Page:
Sunday, March 4, 2018
By Kevin Deselms
Seven steps to a higher credit score

These days, it's not unusual for people to discover - too late, in many cases - that their credit rating isn't high enough to get the loan or rate that they're looking for. There are a ton of things that go into calculating your credit scores and while not all of them are necessarily under your control, there are quite a few things that can be done to get that number headed in the right direction. If you've had some challenges with consumer credit in the past and are trying to rehabilitate your rating, or you're just trying to do whatever you can to eke out a few more points to get the best rate, these tips will get you on the right path!

Tip #1: Scour your current credit report for errors

There are three major credit reporting agencies: Equifax, Experian and TransUnion...and you'll want to check the contents of all three reports for anything that doesn't look right, or isn't accurate, and dispute them...and just keep on disputing them, until they are removed! Every consumer is guaranteed by law a free credit report every year, and you can redeem yours at AnnualCreditReport.com. Beware of any other websites offering "free" credit reports - they are likely to make you commit to a monthly charge on your credit card for "credit monitoring" services. I also recommend Credit Karma for free monitoring, but be aware that it isn't always up to date or 100% accurate, so it shouldn't be relied on.

Check every creditor for late payment reports and if they aren't accurate, dispute them. If you see any accounts that don't belong to you, dispute them. Any innaccuracies at all, make sure that you dispute them. This simple step can sometimes cause a giant shift in your credit score, by itself...so it's the first thing you need to do!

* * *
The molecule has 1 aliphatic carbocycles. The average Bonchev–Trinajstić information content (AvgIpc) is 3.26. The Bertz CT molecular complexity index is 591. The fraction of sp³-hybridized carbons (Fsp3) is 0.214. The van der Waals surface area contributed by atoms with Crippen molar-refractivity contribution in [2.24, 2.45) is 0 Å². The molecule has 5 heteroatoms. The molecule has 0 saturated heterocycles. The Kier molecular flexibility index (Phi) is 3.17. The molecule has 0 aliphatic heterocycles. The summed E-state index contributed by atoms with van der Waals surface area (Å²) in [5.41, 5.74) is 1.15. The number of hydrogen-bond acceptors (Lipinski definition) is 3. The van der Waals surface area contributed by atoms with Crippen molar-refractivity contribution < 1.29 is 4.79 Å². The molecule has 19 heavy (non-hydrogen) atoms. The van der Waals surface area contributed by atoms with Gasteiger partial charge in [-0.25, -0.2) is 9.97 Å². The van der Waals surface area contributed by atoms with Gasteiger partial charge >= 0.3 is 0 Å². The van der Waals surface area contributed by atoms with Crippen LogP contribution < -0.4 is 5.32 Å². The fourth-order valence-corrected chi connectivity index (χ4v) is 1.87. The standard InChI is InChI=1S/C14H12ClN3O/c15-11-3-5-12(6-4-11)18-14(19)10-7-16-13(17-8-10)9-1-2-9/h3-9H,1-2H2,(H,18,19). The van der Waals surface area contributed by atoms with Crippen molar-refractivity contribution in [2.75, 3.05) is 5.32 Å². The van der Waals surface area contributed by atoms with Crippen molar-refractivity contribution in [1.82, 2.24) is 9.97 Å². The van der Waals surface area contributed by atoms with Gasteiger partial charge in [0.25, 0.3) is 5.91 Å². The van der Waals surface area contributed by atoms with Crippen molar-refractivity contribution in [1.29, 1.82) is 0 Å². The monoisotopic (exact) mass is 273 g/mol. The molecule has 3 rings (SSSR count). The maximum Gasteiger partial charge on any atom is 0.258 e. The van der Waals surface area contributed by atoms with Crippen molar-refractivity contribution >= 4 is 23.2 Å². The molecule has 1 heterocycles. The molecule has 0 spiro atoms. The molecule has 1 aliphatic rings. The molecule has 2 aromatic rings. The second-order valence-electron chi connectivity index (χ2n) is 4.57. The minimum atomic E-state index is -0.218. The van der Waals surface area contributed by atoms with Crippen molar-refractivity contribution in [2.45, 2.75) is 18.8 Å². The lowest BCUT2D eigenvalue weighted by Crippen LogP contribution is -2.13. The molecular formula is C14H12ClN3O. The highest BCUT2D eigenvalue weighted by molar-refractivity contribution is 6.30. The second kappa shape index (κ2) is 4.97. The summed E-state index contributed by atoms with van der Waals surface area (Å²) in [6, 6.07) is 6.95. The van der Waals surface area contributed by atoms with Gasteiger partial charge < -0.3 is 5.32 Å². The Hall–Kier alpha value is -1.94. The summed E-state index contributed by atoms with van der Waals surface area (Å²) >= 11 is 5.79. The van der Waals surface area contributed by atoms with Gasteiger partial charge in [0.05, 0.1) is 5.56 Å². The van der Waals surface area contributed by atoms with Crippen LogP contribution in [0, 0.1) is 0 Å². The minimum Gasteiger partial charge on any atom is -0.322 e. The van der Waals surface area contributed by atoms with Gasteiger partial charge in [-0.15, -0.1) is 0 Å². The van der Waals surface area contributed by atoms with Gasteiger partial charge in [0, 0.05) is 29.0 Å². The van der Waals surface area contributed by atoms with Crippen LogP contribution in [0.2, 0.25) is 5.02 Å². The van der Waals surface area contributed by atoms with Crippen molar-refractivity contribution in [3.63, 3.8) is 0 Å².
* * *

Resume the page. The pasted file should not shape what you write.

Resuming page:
Tip #2: Pay your outstanding balances down

Easier said than done, I know...but this can also cause a huge improvement in your score; so it's worth doing, even if it means you have to allocate more money to paying down debt and less toward saving for that down payment. According to FICO, whose score calculations are used by most lenders, about 30% of your score is based directly on how much you owe on your existing lines of credit, and what your "credit utilization" percentage is...how much of your available credit is being used. There are many different opinions on what an ideal credit utilization percentage is, but the consensus seems to be that 30% or less is ideal. So if you have $10,000 in limit on your credit cards, you should try to be carrying a balance of less than $3,000. Keeping that credit utilization low will help move your credit score much higher.

Tip #3: Pay extra every month!

I subscribe to Dave Ramsey's "Debt Snowball" method (and I highly recommend his Financial Peace University classes) when it comes to paying down debt. The basic idea is to pay extra every month on your smallest debt, until it's paid off - then take the total amount you were paying on that debt, and "snowball" it into your extra payment on the next largest debt. You keep doing that until your extra monthly payments are paying down your balances like an avalanche of cash! You will be surprised at how quickly the debt is paid down, using this method. It just requires some self-discipline and budget tightening, to make that extra monthly payment as big as possible.

Tip #4: Ask for credit limit increases